akrasia


Also found in: Medical, Encyclopedia, Wikipedia.

akrasia

(əˈkreɪzɪə)
n
(Philosophy) philosophy weakness of will; acting in a way contrary to one's sincerely held moral values
[C20: from a-2 + Greek kratos power]
aˈkratic adj
References in periodicals archive ?
"Disagreement, Drugs, etc.: From Accuracy to Akrasia." Episteme 13, no.
279), que caracteriza um turbulento e polifagico estado de akrasia (incontinencia) (SERRA, 2012, p.
I will do so by offering an interpretation of the relation between Aristotle's account of akratic ignorance in Nicomachean Ethics 7 and the emphasis at the beginning of book 7 on the necessity of going through perplexity ([phrase omitted]) when inquiring into akrasia. Along the way, I hope to shed some additional light on Aristotle's conception of endoxa, his account of the so-called practical syllogism, and the distinction between ethical virtue simply and "authoritative" virtue.
Akrasia is a Greek word meaning weakness of will or acting in a way contrary to one's sincerely held moral values (Oxford Dictionary, n.d.).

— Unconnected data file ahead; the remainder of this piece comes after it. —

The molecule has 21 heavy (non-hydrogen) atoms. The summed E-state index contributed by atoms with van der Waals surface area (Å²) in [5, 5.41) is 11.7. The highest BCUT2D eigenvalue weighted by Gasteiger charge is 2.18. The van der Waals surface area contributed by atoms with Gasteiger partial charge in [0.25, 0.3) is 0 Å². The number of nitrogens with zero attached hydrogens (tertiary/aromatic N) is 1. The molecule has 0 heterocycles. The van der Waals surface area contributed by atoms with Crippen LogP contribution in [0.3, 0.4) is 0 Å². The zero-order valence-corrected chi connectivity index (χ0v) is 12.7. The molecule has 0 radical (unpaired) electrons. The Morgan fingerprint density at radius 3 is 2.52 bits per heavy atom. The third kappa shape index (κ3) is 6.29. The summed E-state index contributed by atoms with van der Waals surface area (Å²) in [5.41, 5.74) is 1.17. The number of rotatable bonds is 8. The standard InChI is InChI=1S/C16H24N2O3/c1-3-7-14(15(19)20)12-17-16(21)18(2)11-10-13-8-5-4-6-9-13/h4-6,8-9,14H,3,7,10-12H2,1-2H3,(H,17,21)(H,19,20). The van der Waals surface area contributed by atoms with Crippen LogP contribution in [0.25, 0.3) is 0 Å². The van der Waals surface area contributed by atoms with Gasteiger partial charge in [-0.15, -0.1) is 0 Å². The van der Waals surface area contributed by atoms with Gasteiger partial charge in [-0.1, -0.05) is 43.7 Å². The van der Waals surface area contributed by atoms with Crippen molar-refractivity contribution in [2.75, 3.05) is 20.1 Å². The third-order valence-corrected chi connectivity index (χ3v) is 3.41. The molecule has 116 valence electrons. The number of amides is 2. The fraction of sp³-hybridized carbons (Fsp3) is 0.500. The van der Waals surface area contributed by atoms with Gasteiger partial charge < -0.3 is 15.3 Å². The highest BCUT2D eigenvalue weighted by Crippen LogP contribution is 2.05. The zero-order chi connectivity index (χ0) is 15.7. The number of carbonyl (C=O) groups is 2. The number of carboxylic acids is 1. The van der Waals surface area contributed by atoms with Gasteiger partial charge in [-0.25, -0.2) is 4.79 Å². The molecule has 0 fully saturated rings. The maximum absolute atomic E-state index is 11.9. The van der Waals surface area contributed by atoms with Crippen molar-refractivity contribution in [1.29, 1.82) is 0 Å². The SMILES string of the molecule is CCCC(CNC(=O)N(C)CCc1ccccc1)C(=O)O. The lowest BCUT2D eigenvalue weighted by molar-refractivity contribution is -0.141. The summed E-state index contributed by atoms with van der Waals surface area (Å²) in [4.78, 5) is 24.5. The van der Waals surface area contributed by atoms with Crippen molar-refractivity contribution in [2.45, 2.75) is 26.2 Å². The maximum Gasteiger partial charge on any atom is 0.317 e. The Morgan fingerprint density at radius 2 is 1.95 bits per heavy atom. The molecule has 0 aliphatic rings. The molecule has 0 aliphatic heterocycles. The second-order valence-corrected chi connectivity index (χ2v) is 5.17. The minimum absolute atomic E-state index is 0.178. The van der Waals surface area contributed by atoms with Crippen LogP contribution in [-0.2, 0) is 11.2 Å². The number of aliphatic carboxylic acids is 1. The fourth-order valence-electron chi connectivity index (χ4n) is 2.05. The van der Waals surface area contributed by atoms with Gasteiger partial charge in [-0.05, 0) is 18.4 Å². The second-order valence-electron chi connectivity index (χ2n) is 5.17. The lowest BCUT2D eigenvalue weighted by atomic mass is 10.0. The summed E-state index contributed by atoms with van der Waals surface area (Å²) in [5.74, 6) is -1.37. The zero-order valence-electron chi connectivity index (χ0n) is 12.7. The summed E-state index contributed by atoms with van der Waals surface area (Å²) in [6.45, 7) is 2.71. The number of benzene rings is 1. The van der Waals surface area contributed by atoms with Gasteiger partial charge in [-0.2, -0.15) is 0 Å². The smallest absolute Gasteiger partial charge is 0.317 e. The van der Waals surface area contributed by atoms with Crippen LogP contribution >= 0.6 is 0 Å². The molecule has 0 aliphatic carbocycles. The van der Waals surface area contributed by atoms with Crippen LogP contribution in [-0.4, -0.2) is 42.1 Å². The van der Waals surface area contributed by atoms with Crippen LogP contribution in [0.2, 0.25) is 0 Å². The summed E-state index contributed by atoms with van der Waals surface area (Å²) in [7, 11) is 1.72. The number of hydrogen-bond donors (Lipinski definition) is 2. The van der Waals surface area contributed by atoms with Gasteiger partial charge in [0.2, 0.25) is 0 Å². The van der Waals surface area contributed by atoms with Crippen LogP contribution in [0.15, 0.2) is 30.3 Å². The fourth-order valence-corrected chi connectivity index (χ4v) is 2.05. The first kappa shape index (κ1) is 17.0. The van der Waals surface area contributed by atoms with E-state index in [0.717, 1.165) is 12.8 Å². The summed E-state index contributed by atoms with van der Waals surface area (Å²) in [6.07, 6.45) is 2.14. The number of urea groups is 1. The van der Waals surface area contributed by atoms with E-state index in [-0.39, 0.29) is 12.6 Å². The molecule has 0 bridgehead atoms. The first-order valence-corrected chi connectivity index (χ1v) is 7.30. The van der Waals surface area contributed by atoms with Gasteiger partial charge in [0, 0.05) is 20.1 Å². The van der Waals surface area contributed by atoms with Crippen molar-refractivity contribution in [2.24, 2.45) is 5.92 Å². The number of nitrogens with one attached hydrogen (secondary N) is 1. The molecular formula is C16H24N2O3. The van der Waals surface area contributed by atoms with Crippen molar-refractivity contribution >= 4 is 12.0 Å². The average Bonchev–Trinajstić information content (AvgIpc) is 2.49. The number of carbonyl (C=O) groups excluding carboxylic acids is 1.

Aristotle and Augustine on Freedom: Two Theories of Freedom, Voluntary Action and Akrasia. New York: St.
Akrasia: (a) enkrateia (b) weakness of will (c) summary (d) honest effort 9.
Radical epistemic akrasia is the state a subject is in when she believes p and she believes that her evidence does not support p.
Stoneking, is entitled "Abulia and Akrasia," the latter a classical Greek term for lack of self-control.
Stoneking, is entitled 'Abulia and Akrasia,' the latter a classical Greek term for lack of self-control.
Haveria tambem duas objecoes no proprio texto aristotelico: quando Aristoteles define a akrasia ou acoes acraticas, dira que haveria um deficit de autocontrole e, neste sentido, o sujeito agiria contra seus fins autenticos, no sentido daquilo que considerasse verdadeiramente bom.